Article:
Wednesday, June 20, 2012
Ari's vocabulary started to explode in the last 2 months. One day he woke up a talking machine and he knew the words for all of his basic needs. Though sometimes tough to decipher, he was pretty good at articulating himself. Since we have moved into the Motel 6North, his new words are indicative of his daily activities and his current needs and wants.
He very clearly says "doc-tor" every time someone in a white coat enters the room. He asks for "s-ghetti" and "suh-sage" and "kickle" at 1am, 3am, and 5am. And, he's even getting pretty good at saying "hee-moo-glow-bin" and "loo-kee-me-a." (Okay those last two were a lie...just some not-so-funny cancer humor for ya.)
And there's his new favorite word of choice that he says at least 100 times a day.
Can you blame him? 'Cause I can't.
We laugh (and sometimes take offense) when he gives this direction to those he loves...and those he does not love. You want to wake him up at 3am to change his diaper? "Move." You attempt to squirt a laxative down his throat? "Move." You dare stand within 5 feet of his crib when he's the least bit agitated? "Move."
Matt thinks he's become a tad "mean." I think if either one of us were in his position, we would be a heck of a lot meaner. (And our word of choice would be much more colorful.) Until today, everyone chuckled when they were told where to go or not go. But this morning we had a few visitors who were not expecting an angelic looking 19 1/2 month old to tell them off. Ari looked at them, waved his right arm, and said "move move move."
And he was not clowning around.
First a bit of housekeeping. We originally thought we would be here for 30 days (if all went according to plan) for Ari's 1st phase of treatment called Induction. We ignored the 2 weeks of the 2nd phase that are also in-patient which make this a 45-ish day initial stay. In addition, Ari has a strange leukemia chromosomal twist which adds a 5-day stay immediately after phase 2. There is a chance Ari will have a few days in between phases to sleep in his own crib, but we are preparing ourselves for a 50-day stay. (It's not the summer or anything.) That's the bad news. The good news is three-fold: First, this means there are new slots on the meal train. And the better news - as long as there are no complications or infections, this should be it for hospital stays. Oh, and best of all, this gets us back home a few weeks before we buy Ari a little baby. He loves babies. It's the least we can do for him.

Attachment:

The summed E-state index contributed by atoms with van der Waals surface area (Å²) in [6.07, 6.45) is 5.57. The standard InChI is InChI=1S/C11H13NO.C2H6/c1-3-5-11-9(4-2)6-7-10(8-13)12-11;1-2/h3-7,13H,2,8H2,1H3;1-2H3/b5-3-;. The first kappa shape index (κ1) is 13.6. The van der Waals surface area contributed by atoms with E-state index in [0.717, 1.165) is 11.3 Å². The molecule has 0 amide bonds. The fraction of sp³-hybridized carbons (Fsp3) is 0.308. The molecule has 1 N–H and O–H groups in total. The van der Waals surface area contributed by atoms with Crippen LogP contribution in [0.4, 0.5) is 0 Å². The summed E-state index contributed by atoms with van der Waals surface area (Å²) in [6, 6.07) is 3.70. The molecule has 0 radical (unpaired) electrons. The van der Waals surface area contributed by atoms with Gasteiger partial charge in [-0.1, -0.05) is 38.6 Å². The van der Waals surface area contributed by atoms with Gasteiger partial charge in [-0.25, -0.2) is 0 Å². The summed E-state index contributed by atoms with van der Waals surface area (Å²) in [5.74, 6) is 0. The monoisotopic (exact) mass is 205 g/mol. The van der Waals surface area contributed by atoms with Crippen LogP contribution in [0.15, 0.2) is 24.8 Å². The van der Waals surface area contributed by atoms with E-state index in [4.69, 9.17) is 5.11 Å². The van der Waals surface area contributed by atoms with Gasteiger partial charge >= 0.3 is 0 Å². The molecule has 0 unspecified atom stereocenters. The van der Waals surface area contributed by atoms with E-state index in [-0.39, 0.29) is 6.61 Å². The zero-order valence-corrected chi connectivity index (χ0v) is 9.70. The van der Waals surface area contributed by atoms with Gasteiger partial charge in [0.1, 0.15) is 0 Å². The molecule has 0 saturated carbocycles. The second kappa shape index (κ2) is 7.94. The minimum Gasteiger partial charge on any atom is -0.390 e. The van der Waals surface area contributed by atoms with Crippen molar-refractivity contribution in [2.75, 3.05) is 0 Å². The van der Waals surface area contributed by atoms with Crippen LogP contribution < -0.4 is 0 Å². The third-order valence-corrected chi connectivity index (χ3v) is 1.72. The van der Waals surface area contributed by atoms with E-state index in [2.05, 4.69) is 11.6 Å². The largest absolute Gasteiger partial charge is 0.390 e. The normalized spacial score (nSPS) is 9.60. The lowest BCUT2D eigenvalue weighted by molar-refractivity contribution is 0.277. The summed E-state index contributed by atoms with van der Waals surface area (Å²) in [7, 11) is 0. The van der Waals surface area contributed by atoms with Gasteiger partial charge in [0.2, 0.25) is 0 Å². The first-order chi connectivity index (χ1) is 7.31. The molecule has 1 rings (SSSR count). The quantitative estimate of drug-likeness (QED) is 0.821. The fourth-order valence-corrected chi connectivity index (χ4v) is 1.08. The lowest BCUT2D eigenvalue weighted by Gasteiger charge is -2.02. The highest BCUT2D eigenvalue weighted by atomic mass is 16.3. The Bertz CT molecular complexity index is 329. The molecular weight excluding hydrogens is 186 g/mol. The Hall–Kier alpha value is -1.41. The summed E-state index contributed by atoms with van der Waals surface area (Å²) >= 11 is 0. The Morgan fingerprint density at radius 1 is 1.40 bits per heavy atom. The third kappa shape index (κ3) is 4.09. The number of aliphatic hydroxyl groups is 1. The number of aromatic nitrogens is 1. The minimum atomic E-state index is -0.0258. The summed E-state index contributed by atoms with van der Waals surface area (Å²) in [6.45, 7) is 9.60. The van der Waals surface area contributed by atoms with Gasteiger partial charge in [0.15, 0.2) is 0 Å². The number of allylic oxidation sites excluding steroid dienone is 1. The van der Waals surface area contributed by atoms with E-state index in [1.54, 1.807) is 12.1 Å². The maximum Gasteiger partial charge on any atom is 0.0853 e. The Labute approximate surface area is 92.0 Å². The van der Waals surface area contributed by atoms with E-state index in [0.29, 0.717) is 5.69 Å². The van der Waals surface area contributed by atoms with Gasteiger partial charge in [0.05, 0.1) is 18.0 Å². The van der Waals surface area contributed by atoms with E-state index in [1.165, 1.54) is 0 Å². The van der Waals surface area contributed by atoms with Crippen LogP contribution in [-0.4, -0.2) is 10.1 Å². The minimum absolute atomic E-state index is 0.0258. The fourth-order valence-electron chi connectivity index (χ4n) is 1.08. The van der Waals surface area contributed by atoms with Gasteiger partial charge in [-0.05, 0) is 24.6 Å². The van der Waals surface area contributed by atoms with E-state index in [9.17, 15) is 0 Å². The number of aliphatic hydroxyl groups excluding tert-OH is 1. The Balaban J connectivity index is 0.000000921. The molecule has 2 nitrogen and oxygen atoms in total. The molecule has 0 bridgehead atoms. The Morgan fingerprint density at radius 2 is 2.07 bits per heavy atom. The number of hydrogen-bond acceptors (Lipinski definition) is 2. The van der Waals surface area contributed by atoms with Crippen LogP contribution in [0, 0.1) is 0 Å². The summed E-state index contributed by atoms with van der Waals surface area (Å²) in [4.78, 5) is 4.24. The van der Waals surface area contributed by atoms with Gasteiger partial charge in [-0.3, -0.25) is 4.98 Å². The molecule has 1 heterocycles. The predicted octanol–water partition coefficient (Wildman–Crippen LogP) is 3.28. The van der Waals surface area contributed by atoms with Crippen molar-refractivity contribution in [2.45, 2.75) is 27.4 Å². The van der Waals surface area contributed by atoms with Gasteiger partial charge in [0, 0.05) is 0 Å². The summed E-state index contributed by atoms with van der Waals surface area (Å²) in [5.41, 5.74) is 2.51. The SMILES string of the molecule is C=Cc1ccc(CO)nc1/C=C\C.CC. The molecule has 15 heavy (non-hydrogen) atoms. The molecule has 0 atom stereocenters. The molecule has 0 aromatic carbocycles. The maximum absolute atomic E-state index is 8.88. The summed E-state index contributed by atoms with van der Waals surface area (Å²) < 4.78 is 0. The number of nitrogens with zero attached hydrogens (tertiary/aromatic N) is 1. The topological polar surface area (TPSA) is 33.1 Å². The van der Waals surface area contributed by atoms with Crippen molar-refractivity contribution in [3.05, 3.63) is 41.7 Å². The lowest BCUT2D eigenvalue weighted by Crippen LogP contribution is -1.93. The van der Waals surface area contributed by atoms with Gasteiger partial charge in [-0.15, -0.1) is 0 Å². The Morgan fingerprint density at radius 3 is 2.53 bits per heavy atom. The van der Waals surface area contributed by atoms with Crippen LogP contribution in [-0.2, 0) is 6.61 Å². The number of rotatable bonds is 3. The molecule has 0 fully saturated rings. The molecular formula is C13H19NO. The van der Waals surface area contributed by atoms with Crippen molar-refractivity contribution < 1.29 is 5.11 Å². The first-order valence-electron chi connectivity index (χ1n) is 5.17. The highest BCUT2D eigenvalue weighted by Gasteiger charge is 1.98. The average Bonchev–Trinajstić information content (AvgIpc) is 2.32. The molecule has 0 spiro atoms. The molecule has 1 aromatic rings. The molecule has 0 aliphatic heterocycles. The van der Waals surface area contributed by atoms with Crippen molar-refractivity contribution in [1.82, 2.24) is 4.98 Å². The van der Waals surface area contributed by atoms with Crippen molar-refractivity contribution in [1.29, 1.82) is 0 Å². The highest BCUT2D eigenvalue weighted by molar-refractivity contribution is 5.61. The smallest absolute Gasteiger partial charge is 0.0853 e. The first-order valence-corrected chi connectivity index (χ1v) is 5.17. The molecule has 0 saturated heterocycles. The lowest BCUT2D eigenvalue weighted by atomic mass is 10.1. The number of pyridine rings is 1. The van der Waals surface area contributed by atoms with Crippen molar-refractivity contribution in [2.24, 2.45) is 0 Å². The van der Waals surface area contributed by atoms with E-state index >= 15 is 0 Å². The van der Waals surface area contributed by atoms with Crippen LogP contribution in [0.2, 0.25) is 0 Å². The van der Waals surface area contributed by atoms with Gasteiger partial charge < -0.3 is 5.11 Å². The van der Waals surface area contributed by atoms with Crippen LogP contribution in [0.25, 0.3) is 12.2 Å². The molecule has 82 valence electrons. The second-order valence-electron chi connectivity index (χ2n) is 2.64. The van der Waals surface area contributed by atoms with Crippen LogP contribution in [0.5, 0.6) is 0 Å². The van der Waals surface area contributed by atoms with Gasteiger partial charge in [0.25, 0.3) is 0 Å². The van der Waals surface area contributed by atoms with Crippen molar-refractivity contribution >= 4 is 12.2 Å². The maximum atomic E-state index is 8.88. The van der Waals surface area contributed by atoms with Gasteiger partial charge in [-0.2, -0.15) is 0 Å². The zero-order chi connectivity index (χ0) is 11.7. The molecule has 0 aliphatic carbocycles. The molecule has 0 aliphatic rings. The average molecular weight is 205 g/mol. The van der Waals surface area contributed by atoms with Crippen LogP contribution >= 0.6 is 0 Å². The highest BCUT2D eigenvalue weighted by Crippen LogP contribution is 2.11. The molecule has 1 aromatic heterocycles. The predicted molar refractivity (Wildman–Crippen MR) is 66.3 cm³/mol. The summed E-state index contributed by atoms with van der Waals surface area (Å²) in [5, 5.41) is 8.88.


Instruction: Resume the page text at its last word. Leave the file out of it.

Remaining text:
(BTW, one of these days when I have nothing much to report, I'll give you a run-down of the 2 years of treatment. Many of you have asked so I'll try to do it soon.)
Tomorrow is a lumbar tap. Fingers crossed for another clear report. If the results are good, he will only have 1 more.
Guess what? Ari's viral infection is gone and he is now allowed to leave his room, play in the toy room, walk around, see other kids, and go outside. He's not feeling up to any of that just yet, but the "in theory" aspect makes this exciting.
But oy vey - Ari lost another pound. The doctors are suggesting a tiny feeding tube that goes in his nose and down to his tummy. The only downside is that some kids are bothered by the tube at first. Matt and I are 100% sure Ari will yank it right out of his schnoz (they claim this doesn't hurt). But, we may give it a try anyway. His nutrition is vital to the success of this process and we need to do everything in our power to get him back to a